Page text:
But for those who choose to live here, ice is just something you learn to negotiate and even incorporate into your leisure time.
In 1996, a group of locals thought it would be a pretty good idea to ski across the ice and the idea caught on. Feb. 19, 2022, marked the 25th anniversary of what originally began as a fundraiser for the local library. Around these parts, to book is “to move quickly” and the library angle just completed the pun.
The Ice CavesThe peninsula’s Apostle Islands aren't a national park, but a national lakeshore. So in addition to the federally protected 21 (of the total 22) namesake isles, there is also a good chunk of protected coastline with some stunning sandstone cliffs. Battered and weathered by the relentless forces of Lake Superior’s wind and waves, these cliffs feature sculpted colored rock, caves, crevices, and tunnels. In summer, sea kayakers venture a mile east of Meyers Beach to get up close and paddle through—when the lake and its frequently changing wave patterns allow.
Likewise in winter, if the ice and weather are just right, visitors come out—this time on foot, skis, or snowshoes crossing along the frozen lake surface. The cliffs and their caves take on beautiful layers of ice and massive icicles and formations. When the rising and setting sun lights them up orange, it will take your breath away.
The Ice RoadAnother option is a drive on the ice. Check out Madeline Island, the only one of the 22 Apostle Islands not included in the National Lakeshore status. People reside here year-round, and a car ferry makes the 2.25-mile trip up to eight times a day in season. But when the ice forms, you can simply drive there—with traffic cones and discarded Christmas trees planted in the snow to keep you from wandering off course when visibility is bad.
If you don’t get to see the National Lakeshore caves, head to Big Bay State Park, situated on the eastern side of Madeline Island. The park’s four miles of shoreline features carved sandstone cliff-like formations (though not as tall as the national lakeshore), and a layer of ice formations covers them. Big Bay Point is best for viewing, but don't try to walk on the ice. A sunrise through there is pretty.
Each year, the ice has been coming later and later and lasting fewer days. Some years have shown no roadworthy ice—2012, for example—and either the ferry runs all season or a wind sled helps out when neither cars nor ferries can get across. That mainland connection keeps residents from going stir-crazy.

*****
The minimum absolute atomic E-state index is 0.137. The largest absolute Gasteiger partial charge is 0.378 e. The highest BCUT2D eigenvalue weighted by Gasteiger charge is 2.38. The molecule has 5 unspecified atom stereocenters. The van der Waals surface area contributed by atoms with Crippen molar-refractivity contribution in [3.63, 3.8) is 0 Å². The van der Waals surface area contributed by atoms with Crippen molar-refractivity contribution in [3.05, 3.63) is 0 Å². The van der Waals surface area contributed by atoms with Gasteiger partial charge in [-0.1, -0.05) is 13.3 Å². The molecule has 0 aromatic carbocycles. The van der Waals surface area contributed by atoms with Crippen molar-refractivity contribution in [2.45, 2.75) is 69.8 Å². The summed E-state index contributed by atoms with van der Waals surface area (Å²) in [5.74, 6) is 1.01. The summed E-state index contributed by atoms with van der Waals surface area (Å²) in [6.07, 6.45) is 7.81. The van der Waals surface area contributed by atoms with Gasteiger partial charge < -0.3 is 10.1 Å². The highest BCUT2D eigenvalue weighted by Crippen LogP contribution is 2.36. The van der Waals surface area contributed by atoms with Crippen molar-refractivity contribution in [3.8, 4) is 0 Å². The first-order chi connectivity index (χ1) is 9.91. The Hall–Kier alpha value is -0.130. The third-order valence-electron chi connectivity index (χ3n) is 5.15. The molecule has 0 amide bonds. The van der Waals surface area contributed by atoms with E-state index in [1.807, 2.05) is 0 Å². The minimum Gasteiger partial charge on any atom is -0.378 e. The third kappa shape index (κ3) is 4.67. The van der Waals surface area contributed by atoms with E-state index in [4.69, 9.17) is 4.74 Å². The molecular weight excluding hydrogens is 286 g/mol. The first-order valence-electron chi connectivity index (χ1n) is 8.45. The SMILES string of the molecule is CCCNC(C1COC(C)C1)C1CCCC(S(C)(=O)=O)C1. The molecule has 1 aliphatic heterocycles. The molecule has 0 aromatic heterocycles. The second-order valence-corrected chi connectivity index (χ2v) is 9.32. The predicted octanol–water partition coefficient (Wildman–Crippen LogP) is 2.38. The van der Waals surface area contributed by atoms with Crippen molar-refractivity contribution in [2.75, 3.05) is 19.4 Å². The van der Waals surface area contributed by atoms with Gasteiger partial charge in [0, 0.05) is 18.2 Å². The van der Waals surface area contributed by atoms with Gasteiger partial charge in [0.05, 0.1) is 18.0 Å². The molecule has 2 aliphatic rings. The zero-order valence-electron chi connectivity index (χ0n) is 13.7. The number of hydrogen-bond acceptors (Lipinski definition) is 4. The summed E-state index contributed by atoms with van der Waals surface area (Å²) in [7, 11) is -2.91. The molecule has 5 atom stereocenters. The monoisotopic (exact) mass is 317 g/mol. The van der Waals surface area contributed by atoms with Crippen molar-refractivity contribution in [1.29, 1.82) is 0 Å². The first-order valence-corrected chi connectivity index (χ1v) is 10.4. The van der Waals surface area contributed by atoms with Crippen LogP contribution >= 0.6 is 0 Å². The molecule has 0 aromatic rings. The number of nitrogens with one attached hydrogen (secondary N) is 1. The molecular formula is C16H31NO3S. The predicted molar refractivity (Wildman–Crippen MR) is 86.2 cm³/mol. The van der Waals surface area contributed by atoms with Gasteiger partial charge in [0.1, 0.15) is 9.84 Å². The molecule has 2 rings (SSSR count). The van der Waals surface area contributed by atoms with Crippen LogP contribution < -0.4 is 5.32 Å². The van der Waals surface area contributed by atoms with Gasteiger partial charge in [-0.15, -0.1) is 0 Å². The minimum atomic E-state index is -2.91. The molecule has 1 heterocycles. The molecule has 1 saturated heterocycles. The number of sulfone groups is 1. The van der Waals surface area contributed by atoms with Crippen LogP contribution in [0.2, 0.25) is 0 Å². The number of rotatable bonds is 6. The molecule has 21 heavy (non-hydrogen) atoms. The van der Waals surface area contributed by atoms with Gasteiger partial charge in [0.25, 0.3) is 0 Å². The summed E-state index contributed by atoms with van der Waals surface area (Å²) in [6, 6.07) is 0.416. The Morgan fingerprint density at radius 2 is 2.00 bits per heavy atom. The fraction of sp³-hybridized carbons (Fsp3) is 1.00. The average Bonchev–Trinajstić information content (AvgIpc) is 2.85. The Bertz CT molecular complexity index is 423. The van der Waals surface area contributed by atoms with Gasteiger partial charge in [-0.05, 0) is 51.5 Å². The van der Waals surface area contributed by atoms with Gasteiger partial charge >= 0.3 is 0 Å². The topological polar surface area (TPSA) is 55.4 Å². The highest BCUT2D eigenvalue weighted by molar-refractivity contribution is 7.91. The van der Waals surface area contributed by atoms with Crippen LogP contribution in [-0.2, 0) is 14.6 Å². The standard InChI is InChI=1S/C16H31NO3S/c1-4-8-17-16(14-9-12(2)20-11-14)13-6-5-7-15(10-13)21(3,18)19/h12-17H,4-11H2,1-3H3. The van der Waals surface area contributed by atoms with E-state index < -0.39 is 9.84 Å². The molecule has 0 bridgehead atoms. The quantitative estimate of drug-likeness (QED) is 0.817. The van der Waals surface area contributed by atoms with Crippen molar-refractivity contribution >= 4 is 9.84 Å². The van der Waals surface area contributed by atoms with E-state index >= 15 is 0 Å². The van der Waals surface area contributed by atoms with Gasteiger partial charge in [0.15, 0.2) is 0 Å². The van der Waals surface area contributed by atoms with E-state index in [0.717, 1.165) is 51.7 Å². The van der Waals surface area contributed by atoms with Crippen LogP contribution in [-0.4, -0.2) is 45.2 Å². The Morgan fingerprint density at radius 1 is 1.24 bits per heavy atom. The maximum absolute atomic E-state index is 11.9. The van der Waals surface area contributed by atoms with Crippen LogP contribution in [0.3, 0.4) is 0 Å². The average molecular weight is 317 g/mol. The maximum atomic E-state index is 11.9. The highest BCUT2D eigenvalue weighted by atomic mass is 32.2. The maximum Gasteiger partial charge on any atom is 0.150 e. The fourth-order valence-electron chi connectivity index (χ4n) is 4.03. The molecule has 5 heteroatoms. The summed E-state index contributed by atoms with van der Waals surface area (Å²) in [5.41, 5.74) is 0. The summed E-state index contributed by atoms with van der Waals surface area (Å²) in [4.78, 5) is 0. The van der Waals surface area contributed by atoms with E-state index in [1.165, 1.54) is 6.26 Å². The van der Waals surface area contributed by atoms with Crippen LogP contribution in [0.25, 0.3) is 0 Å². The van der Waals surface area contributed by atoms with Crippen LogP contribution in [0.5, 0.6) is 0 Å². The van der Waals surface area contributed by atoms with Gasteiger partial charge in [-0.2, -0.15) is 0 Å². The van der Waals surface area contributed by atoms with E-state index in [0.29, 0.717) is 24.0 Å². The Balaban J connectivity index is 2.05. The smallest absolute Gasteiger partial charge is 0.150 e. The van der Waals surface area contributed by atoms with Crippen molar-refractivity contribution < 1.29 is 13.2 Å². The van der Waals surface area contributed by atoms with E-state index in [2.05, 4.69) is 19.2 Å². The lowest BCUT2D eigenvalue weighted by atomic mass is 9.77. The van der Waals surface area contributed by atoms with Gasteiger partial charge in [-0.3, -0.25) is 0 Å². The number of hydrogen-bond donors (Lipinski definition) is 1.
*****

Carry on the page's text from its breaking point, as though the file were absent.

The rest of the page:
Icefalls and LuminariesSeveral photogenic waterfalls in the area look quite fine in their frosty state as well. Big and Little Manitou Falls at Pattison State Park and Amnicon Falls State Park, both less than about an hour west of Ashland, are good bets, as are the two main waterfalls at Copper Falls State Park to the south. The latter has an evening hike/ski event on Feb. 5 that is lighted by ice luminaries. (This sort of lighted nighttime event is common throughout Wisconsin in winter, especially in state parks.) For a hidden beauty on the Bayfield Peninsula, snowshoe into the woods to find the diminutive Lost Creek Falls (see my book "Hiking Wisconsin") just south of Cornucopia.
Gone FishingLake Superior ice is fickle, and a warming of its waters may make it even more so. About once every couple of decades, the lake freezes over completely. Or as little as a third. Some areas—sheltered bays, the Ice Road—get reliable ice almost every year, and some places in the coldest of times will freeze, but then a shifting can break it up or allow water to come up over it. My grandfather, a hardcore ice fisherman years ago, recalled walking two miles back to shore, dragging his sled of fishing gear while the water swished over his ankles.
My relatives told me of three fellows whose ice once broke free from the mainland and floated a day or six (depending on the storyteller) before bumping into one of the Apostle Islands (Hermit Island, according to Grandmother). There they waited to be rescued—and presumably, kept fishing. Sounds crazy, but then recently, Green Bay (the actual bay, not the city, though they are connected at the hip) made national news when a large group of anglers took an unintended iceberg cruise and needed rescuing. These things happen, but when the fish are biting, what’s a fellow to do?